Canning is one of the most popular methods for preserving food. However, canning extra food may not always be possible, which is why you need some alternatives. Here are three alternative methods of food preservation: (h/t: Survivopedia.com)
Fermentation is a traditional way of preserving food, like fresh produce and dairy, all around the world. This method allows natural microorganisms, like bacteria, to increase the lactic acid in food. The lactic acid preserves the food. Some of the most popular fermented foods include kimchi, sauerkraut, sourdough, and yogurt. Here's a simple way to ferment vegetables:
Slice your vegetables finely, then use a tablespoon of salt to remove some of the moisture from the slices.
Remove as much liquid as possible by squeezing them with your hand. Ensure that you are catching the liquid in a glass or ceramic container because this will be used for the brine they will be fermented in.
Put the sliced vegetables into the brine, ensuring that they are fully submerged.
Let the vegetables ferment at room temperature. Check it every day, and add extra brine as needed to keep the vegetables covered. Also look for any signs of mold.
Taste the vegetables to determine whether they have been fermented long enough.
Once the vegetables have fermented long enough, you can slow the process by moving the container to a cool place. Slowing down the fermentation process can make the food tangier as it stores.
Dry curing is mostly used for preserving meat. In this method, all you need is meat, salt, brown sugar, curing salts, and some wooden shelves or boxes for storing. Meat that has been dry-cured does not need to be refrigerated. Here's a simple way to cure meat:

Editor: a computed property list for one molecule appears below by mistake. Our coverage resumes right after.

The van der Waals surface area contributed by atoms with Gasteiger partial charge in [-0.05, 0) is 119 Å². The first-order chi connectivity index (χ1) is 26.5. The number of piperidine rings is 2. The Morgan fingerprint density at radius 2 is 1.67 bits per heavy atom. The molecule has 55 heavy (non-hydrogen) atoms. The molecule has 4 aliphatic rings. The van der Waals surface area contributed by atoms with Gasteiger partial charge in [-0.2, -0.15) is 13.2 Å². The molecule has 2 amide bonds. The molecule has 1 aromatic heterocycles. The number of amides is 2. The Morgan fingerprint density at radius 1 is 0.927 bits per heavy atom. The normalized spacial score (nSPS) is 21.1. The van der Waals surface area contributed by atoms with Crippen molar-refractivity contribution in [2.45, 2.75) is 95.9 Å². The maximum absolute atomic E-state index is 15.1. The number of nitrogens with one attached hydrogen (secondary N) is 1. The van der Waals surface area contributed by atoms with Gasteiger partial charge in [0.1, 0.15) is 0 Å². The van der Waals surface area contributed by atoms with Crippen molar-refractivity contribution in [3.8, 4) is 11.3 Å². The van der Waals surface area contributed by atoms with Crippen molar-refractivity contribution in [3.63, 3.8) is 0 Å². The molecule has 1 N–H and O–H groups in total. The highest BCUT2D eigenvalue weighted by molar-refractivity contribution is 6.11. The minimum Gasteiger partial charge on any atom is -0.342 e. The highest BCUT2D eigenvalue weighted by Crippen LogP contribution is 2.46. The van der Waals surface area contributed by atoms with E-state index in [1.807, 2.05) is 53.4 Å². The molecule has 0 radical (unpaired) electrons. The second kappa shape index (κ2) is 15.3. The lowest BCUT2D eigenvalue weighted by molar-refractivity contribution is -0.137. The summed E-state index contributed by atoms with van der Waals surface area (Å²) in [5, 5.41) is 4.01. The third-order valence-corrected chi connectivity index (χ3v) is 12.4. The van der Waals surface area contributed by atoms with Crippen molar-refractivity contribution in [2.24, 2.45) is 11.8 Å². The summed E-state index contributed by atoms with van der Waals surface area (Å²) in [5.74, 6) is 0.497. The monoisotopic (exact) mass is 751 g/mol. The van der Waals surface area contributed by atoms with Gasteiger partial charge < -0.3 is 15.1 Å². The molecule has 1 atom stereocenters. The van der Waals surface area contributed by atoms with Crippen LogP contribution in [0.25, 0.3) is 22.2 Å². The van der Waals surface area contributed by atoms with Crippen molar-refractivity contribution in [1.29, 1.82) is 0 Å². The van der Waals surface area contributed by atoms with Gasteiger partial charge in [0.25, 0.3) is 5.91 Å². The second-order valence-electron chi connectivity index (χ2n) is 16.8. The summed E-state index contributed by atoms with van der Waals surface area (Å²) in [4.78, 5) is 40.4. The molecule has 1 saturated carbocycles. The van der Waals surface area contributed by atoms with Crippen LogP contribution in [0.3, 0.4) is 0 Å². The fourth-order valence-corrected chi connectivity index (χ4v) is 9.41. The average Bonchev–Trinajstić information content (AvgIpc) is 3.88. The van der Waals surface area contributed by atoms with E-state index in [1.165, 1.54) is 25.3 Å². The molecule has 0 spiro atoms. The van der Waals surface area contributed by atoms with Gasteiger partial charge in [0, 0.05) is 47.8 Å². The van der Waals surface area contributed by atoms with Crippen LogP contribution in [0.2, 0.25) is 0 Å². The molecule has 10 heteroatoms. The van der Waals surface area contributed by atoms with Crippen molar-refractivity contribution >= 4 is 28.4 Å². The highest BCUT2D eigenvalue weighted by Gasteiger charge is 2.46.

Rinse the meat and pat it dry.
Cut off any chunks of visible fat for the salt to penetrate well.
Combine salt, curing salts, and sugar. For 100 pounds of meat, you will need 8 pounds of salt, 2 pounds sugar, and 2 ounces of curing salt.
Divide the mixed cure into two. The first half will be used on the first day of curing, and the second half will be used on the seventh day.
Rub the mixture thoroughly on every chunk of meat you'll be drying. You need to cover all surfaces of the meat, especially the area of the bones.
Place the meat in a cool environment in wooden shelves or boxes. After a week, take it out and check it carefully.
Apply the remaining cure mix, then put the meat back to it's resting place.
Leave the meat there for a month. If the temperature drops below the freezing point, you will have to extend the resting period.
If the meat is ready, move it to a warmer place to hang. The temperature should be around 50 degrees Fahrenheit. Make sure that the meat is hung in a place where pests and pets can't get to it.
Leave the meat to finish the curing process. It will shrink as it continues to dehydrate.
When you are ready to eat it, rinse the meat thoroughly to remove excess salt. Check for mold or funny smells, and cook as normal.
Dehydrating food can increase its storability. Foods that are commonly preserved through dehydrating include fruits, vegetables like lima beans and snap beans, and meat. You can have a solar dehydrator set-up to keep your food clean and safe. Here are the steps to dehydrating food:
Get your dehydrator ready.
Slice the food into thin slices, not thicker than ½ an inch.
Blanch your food to help reduce potential pathogens. Make sure to put the food slices in cold water when you are ready to stop the cooking process.
Spread the slices in the tray of your solar dehydrator, but leave a little space between each slice to help promote airflow.
Rotate the trays daily until the food slices are dry.